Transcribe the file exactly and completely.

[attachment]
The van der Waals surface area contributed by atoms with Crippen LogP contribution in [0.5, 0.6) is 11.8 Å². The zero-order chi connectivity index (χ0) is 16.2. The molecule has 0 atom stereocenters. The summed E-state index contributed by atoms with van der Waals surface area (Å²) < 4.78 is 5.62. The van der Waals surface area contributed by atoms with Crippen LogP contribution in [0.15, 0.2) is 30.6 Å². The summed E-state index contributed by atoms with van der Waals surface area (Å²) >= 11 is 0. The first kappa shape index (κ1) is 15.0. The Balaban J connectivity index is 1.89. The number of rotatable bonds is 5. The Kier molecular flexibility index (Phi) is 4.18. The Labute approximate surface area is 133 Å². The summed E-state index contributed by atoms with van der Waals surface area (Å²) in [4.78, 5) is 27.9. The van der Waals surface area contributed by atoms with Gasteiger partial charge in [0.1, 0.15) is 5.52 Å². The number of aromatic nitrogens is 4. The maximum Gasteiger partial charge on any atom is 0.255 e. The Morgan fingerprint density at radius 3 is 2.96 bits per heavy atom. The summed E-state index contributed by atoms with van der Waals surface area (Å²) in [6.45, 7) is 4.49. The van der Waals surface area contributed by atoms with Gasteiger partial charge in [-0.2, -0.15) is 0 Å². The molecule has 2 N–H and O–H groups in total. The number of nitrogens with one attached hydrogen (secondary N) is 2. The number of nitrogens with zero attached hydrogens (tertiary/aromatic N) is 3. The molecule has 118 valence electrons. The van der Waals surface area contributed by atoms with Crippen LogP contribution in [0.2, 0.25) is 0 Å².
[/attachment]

The van der Waals surface area contributed by atoms with Crippen LogP contribution in [0.5, 0.6) is 11.8 Å². The zero-order chi connectivity index (χ0) is 16.2. The molecule has 0 atom stereocenters. The summed E-state index contributed by atoms with van der Waals surface area (Å²) < 4.78 is 5.62. The van der Waals surface area contributed by atoms with Crippen LogP contribution in [0.15, 0.2) is 30.6 Å². The summed E-state index contributed by atoms with van der Waals surface area (Å²) >= 11 is 0. The first kappa shape index (κ1) is 15.0. The Balaban J connectivity index is 1.89. The number of rotatable bonds is 5. The Kier molecular flexibility index (Phi) is 4.18. The Labute approximate surface area is 133 Å². The summed E-state index contributed by atoms with van der Waals surface area (Å²) in [4.78, 5) is 27.9. The van der Waals surface area contributed by atoms with Gasteiger partial charge in [0.1, 0.15) is 5.52 Å². The number of aromatic nitrogens is 4. The maximum Gasteiger partial charge on any atom is 0.255 e. The Morgan fingerprint density at radius 3 is 2.96 bits per heavy atom. The summed E-state index contributed by atoms with van der Waals surface area (Å²) in [6.45, 7) is 4.49. The van der Waals surface area contributed by atoms with Gasteiger partial charge in [-0.2, -0.15) is 0 Å². The molecule has 2 N–H and O–H groups in total. The number of nitrogens with one attached hydrogen (secondary N) is 2. The number of nitrogens with zero attached hydrogens (tertiary/aromatic N) is 3. The molecule has 118 valence electrons. The van der Waals surface area contributed by atoms with Crippen LogP contribution in [0.2, 0.25) is 0 Å².